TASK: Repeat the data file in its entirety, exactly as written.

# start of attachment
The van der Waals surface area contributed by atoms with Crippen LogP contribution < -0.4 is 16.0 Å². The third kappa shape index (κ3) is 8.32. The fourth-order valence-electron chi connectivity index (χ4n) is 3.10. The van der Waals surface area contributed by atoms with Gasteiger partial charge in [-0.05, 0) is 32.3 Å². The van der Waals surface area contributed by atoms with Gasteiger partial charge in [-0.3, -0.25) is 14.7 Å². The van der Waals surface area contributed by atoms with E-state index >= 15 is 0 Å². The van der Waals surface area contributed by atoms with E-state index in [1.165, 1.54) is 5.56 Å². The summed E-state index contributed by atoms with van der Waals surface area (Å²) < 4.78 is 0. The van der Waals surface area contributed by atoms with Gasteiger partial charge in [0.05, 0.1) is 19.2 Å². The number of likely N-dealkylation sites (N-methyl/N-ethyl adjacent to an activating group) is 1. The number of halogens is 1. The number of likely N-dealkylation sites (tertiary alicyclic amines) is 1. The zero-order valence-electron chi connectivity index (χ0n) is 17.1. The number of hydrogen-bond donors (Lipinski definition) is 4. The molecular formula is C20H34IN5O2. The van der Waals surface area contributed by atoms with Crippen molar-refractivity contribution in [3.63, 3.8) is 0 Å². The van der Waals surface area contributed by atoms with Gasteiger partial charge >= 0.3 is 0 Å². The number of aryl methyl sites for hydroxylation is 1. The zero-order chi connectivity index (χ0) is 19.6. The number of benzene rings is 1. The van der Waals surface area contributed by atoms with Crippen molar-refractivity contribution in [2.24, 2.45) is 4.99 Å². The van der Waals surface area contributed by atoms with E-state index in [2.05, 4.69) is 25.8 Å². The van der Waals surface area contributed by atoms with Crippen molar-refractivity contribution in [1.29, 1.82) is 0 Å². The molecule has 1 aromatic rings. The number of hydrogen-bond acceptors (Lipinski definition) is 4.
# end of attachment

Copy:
The van der Waals surface area contributed by atoms with Crippen LogP contribution < -0.4 is 16.0 Å². The third kappa shape index (κ3) is 8.32. The fourth-order valence-electron chi connectivity index (χ4n) is 3.10. The van der Waals surface area contributed by atoms with Gasteiger partial charge in [-0.05, 0) is 32.3 Å². The van der Waals surface area contributed by atoms with Gasteiger partial charge in [-0.3, -0.25) is 14.7 Å². The van der Waals surface area contributed by atoms with E-state index >= 15 is 0 Å². The van der Waals surface area contributed by atoms with E-state index in [1.165, 1.54) is 5.56 Å². The summed E-state index contributed by atoms with van der Waals surface area (Å²) < 4.78 is 0. The van der Waals surface area contributed by atoms with Gasteiger partial charge in [0.05, 0.1) is 19.2 Å². The number of likely N-dealkylation sites (N-methyl/N-ethyl adjacent to an activating group) is 1. The number of halogens is 1. The number of likely N-dealkylation sites (tertiary alicyclic amines) is 1. The zero-order valence-electron chi connectivity index (χ0n) is 17.1. The number of hydrogen-bond donors (Lipinski definition) is 4. The molecular formula is C20H34IN5O2. The van der Waals surface area contributed by atoms with Crippen molar-refractivity contribution in [3.63, 3.8) is 0 Å². The van der Waals surface area contributed by atoms with Gasteiger partial charge >= 0.3 is 0 Å². The number of aryl methyl sites for hydroxylation is 1. The zero-order chi connectivity index (χ0) is 19.6. The number of benzene rings is 1. The van der Waals surface area contributed by atoms with Crippen molar-refractivity contribution in [2.24, 2.45) is 4.99 Å². The van der Waals surface area contributed by atoms with E-state index in [2.05, 4.69) is 25.8 Å². The van der Waals surface area contributed by atoms with Crippen molar-refractivity contribution in [1.29, 1.82) is 0 Å². The molecule has 1 aromatic rings. The number of hydrogen-bond acceptors (Lipinski definition) is 4.